The hopeful First Man campaigned for his wife in Manhattan on Thursday, striking themes of pro-labor and pro-immigration in attempts to solidify Hillary Clinton’s lead in the polls here, where both she and her opponent have a claim on calling themselves New Yorkers.

Former president Bill Clinton began the day speaking to the 1199SEIU Healthcare Worker’s Union on 43rd Street.

“This is a very important election for unions in America,” said Clinton. He explained that voter turnout during the 2008 primary in New York was low and if workers want to preserve their rights they need a president and Supreme Court to count on.

The New York primary is scheduled for April 19.

The biggest round of applause came when Clinton began to speak on immigration reform.

“In 2003, my wife voted for the Dream Act. Her opponent voted against it five times,” he said of Senator Bernie Sanders. Clinton added that Sanders also voted against background checks for gun owners six times.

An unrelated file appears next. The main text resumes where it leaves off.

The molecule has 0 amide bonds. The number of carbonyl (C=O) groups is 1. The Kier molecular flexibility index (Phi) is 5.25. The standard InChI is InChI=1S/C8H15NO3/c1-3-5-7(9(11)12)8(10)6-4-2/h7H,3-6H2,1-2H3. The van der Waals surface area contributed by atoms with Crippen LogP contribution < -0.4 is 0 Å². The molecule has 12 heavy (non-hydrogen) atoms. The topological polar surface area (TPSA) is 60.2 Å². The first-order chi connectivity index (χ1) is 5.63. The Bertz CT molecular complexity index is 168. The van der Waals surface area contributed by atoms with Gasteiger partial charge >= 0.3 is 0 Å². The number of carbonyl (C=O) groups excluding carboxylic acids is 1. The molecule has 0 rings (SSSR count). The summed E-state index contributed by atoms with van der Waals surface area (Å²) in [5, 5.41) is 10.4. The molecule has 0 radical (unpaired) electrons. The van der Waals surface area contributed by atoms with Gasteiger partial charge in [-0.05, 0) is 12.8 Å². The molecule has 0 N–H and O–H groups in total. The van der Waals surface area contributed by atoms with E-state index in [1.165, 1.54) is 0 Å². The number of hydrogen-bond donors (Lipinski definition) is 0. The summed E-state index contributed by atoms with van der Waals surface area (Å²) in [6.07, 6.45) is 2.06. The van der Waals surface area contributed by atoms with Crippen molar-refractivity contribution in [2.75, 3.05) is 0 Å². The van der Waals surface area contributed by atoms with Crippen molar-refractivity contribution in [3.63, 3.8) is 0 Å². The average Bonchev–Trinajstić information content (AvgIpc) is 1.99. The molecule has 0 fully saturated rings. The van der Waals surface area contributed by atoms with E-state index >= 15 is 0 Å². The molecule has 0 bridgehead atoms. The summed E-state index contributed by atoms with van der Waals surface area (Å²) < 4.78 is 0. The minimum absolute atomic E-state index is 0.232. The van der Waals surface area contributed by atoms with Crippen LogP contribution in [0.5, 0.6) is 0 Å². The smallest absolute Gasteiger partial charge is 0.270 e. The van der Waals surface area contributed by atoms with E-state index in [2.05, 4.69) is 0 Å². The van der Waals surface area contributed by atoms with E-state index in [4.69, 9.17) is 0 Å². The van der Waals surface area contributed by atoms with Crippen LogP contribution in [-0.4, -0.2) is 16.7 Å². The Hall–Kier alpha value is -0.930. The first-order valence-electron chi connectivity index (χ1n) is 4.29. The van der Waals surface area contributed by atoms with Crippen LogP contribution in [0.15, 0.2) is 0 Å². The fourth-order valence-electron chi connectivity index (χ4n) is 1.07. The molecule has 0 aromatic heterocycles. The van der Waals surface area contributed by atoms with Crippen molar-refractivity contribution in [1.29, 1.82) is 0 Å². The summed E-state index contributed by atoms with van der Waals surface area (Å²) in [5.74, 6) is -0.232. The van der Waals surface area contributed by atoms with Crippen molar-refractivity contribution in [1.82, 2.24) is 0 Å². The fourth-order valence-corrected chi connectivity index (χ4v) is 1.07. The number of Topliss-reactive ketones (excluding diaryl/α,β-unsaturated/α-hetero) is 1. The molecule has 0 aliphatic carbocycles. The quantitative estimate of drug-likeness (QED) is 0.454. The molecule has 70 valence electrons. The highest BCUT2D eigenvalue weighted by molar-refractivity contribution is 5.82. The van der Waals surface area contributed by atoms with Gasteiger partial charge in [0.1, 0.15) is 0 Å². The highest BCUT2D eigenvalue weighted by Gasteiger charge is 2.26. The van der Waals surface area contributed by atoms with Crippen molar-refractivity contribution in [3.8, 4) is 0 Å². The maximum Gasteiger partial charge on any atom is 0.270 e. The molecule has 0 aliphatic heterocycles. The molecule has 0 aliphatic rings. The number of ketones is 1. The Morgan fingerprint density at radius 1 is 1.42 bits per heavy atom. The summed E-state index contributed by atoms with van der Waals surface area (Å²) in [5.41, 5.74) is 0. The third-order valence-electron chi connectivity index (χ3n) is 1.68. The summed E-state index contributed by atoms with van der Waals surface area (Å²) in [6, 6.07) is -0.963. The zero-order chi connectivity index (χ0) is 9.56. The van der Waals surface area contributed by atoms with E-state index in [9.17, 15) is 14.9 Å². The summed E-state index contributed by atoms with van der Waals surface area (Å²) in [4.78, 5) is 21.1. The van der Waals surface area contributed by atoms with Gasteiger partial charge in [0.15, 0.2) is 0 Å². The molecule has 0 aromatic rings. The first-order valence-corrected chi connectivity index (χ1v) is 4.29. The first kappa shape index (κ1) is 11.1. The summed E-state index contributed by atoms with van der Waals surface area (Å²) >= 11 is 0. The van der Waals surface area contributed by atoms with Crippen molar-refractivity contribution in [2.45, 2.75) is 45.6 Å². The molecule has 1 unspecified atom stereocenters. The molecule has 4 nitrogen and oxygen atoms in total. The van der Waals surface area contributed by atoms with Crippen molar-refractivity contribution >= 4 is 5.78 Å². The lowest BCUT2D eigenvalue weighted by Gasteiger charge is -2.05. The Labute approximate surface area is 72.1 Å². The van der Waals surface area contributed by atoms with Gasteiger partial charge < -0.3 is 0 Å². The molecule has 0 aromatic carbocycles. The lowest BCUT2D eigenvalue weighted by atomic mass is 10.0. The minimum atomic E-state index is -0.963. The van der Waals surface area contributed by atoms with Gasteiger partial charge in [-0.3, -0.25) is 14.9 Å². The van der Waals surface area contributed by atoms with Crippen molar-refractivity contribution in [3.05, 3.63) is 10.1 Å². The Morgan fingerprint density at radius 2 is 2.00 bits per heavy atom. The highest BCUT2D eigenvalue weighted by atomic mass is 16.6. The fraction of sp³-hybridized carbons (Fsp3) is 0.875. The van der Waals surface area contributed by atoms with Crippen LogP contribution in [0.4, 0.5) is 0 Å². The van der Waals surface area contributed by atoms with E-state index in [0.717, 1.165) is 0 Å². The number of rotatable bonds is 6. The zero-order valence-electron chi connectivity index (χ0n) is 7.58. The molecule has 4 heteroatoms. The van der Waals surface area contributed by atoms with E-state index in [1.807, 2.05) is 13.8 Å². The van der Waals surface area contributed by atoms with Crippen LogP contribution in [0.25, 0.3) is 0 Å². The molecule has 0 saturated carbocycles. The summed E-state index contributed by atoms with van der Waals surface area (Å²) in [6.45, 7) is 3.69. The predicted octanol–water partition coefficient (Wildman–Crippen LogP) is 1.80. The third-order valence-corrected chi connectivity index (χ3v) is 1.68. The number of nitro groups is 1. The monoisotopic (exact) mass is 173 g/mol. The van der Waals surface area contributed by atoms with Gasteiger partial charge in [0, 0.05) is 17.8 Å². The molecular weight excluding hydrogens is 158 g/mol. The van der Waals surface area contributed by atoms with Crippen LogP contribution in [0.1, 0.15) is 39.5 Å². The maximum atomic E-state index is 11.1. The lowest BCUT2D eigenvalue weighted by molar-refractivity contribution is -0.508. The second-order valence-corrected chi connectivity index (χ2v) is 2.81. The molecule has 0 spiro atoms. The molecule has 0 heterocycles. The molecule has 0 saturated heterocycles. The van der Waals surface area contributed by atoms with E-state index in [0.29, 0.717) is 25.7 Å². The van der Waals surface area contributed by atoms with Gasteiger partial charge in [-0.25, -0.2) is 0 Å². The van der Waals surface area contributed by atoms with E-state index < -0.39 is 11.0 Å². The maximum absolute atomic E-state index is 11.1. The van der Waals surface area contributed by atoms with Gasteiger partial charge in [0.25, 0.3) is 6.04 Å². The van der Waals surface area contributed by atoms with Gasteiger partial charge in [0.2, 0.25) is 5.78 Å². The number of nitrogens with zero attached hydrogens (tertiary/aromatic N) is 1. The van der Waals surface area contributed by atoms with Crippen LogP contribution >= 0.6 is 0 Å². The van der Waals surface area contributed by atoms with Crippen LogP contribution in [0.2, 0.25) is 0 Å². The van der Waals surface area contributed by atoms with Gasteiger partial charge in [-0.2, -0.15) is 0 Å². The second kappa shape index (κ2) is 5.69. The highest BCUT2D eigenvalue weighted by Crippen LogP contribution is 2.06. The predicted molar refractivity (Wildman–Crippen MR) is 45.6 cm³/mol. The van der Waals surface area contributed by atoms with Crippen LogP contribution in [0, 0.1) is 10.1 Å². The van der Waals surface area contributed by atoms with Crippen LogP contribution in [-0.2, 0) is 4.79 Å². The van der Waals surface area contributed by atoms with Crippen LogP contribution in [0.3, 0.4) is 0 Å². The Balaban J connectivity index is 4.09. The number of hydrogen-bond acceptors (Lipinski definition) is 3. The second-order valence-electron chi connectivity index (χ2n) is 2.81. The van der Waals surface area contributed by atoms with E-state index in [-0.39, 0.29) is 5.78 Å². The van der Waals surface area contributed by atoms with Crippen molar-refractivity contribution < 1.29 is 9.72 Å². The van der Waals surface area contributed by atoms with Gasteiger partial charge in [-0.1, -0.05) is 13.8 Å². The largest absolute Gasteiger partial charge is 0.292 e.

Meanwhile in the Bronx, Sanders supporters gathered for a rally in the evening where the Brooklyn native covered territory where his support is weak.

Clinton ended his speech emphasizing the primary vote and concluded, “Everyone in New York knows she had your back as a senator, think about what she could do as your president!”

The next stop on the campaign trail was the Building and Construction Trade on 23rd Street, where union leader Gary LaBarbera praised the former New York senator for her dedication to building and construction workers in the days following the 9/11 attacks.

“Standing with us, side by side, was Senator Hillary Rodham Clinton,” LaBarbera said. Clinton followed with “We need the right leader with experience in national security.”

“We need a president who can do all parts of the job. Protecting America’s national security can’t be an afterthought,” Secretary Clinton said of her opponent while visiting the Apollo Theater in Harlem on Wednesday. This is one of several jabs she has taken at Sanders being a “one issue candidate.”

According to a news release from his campaign, at his rally in the South Bronx, Sanders was set to discuss “a wide range of issues, including getting big money out of politics, his plan to make public colleges and universities tuition-free, combating climate change and ensuring universal health care.”